At first, you might think the weirdest thing about this little caterpillar is its body—long and skinny, with a patch of legs at the front and a patch at the back, it does a lot of rearing up and strategically falling onto things. That last bit becomes important later.
See, this little Hawaiian caterpillar is a killer.
The Carnivorous Caterpillar is a product of island evolution, which is, itself, a pretty weird phenomenon. For instance, a study published in PLoS Biology in October of 2006 found that mammal populations on islands can change their physical appearance and structure at a rate as much as 3.1 times greater than that of mainland mammals.
Islands breed both unusual caterpillars and fast-evolving mammals thanks to a combination of isolated populations—through which mutations can more easily spread—fierce competition for limited resources, and the odd interactions that happen between species of plants and animals that are all experiencing the same sort of pressures. After all, the ecological niche—what you eat, where you live, who eats you—a species inhabited on the mainland might not exist the same way on an island. And it's likely to change relatively rapidly, along with resources and the spread of useful mutations. Over hundreds or thousands of years, an island species can come to look and act very differently from its mainland cousins.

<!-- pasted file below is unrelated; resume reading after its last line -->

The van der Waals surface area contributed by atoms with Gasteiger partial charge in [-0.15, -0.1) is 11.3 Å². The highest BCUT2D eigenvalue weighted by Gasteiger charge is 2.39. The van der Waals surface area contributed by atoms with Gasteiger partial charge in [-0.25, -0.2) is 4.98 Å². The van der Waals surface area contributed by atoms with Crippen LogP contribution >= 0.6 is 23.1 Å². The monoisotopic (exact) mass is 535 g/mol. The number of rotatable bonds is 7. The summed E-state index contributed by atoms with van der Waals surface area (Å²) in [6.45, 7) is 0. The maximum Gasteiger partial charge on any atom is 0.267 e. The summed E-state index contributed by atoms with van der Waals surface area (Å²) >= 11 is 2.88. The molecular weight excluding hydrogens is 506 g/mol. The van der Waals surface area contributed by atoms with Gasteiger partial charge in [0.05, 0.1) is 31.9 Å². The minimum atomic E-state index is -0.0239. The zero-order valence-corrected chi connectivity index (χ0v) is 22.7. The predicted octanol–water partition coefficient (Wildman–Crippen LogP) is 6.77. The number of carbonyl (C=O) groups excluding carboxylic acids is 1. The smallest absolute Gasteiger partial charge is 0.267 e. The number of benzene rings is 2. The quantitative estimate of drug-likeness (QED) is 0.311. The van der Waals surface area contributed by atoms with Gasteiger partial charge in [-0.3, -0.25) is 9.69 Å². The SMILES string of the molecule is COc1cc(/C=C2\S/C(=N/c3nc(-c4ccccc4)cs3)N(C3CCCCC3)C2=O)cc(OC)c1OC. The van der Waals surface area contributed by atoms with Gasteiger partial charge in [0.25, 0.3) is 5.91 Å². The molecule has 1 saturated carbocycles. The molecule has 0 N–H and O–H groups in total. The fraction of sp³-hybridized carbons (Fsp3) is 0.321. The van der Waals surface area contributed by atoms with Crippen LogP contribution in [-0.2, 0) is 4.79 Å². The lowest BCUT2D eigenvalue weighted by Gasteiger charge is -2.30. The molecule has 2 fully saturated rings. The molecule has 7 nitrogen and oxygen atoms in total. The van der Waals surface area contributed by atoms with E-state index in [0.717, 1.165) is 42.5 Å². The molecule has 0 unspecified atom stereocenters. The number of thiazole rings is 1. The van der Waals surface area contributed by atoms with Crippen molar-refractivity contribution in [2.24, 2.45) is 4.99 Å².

This video is part of Life Is—A new website that brings together tons of clips from BBC nature documentaries and arranges them in a procrastination-friendly browsing menu. You can search for videos by climate, geography, even predominant color scheme—so a passing fancy for a carnivorous caterpillar could lead you to pig-nosed turtles, Chinese rice fields and whistling rats.
Maggie Koerth-Baker is the science editor at BoingBoing.net. She writes a monthly column for The New York Times Magazine and is the author of Before the Lights Go Out, a book about electricity, infrastructure, and the future of energy. You can find Maggie on Twitter and Facebook.